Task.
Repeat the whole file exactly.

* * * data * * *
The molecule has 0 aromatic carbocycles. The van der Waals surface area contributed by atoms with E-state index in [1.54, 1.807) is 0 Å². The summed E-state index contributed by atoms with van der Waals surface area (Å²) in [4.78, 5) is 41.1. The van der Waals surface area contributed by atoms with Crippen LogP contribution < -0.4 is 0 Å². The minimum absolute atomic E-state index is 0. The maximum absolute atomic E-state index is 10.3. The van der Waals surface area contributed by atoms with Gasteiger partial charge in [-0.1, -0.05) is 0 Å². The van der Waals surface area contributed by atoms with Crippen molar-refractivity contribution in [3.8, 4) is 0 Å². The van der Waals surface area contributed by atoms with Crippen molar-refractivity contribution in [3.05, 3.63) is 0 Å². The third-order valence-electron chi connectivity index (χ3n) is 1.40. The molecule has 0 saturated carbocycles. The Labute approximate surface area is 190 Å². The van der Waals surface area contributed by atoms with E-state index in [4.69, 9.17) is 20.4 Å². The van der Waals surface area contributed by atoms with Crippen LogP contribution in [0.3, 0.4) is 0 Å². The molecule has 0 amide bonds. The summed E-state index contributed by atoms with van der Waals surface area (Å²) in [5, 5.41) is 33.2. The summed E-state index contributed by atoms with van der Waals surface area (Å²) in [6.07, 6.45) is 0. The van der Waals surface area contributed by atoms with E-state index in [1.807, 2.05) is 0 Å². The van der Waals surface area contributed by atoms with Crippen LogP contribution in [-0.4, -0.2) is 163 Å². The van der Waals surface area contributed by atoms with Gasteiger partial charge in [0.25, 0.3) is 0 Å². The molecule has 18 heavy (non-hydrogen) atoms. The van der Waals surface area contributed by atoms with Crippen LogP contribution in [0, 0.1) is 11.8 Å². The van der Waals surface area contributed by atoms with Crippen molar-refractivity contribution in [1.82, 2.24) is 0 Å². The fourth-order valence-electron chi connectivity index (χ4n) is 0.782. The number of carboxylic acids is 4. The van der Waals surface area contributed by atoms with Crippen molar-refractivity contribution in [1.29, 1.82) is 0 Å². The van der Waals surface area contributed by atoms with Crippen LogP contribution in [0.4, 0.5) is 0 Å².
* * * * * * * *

The molecule has 0 aromatic carbocycles. The van der Waals surface area contributed by atoms with E-state index in [1.54, 1.807) is 0 Å². The summed E-state index contributed by atoms with van der Waals surface area (Å²) in [4.78, 5) is 41.1. The van der Waals surface area contributed by atoms with Crippen LogP contribution < -0.4 is 0 Å². The minimum absolute atomic E-state index is 0. The maximum absolute atomic E-state index is 10.3. The van der Waals surface area contributed by atoms with Gasteiger partial charge in [-0.1, -0.05) is 0 Å². The van der Waals surface area contributed by atoms with Crippen molar-refractivity contribution in [3.8, 4) is 0 Å². The van der Waals surface area contributed by atoms with Crippen molar-refractivity contribution in [3.05, 3.63) is 0 Å². The third-order valence-electron chi connectivity index (χ3n) is 1.40. The molecule has 0 saturated carbocycles. The Labute approximate surface area is 190 Å². The van der Waals surface area contributed by atoms with E-state index in [4.69, 9.17) is 20.4 Å². The van der Waals surface area contributed by atoms with Crippen LogP contribution in [0.3, 0.4) is 0 Å². The molecule has 0 amide bonds. The summed E-state index contributed by atoms with van der Waals surface area (Å²) in [5, 5.41) is 33.2. The summed E-state index contributed by atoms with van der Waals surface area (Å²) in [6.07, 6.45) is 0. The van der Waals surface area contributed by atoms with E-state index in [1.807, 2.05) is 0 Å². The van der Waals surface area contributed by atoms with Crippen LogP contribution in [-0.4, -0.2) is 163 Å². The van der Waals surface area contributed by atoms with Gasteiger partial charge in [0.25, 0.3) is 0 Å². The molecule has 18 heavy (non-hydrogen) atoms. The van der Waals surface area contributed by atoms with Crippen LogP contribution in [0, 0.1) is 11.8 Å². The van der Waals surface area contributed by atoms with Crippen molar-refractivity contribution in [1.82, 2.24) is 0 Å². The fourth-order valence-electron chi connectivity index (χ4n) is 0.782. The number of carboxylic acids is 4. The van der Waals surface area contributed by atoms with Crippen molar-refractivity contribution in [1.29, 1.82) is 0 Å². The van der Waals surface area contributed by atoms with Crippen LogP contribution in [0.4, 0.5) is 0 Å².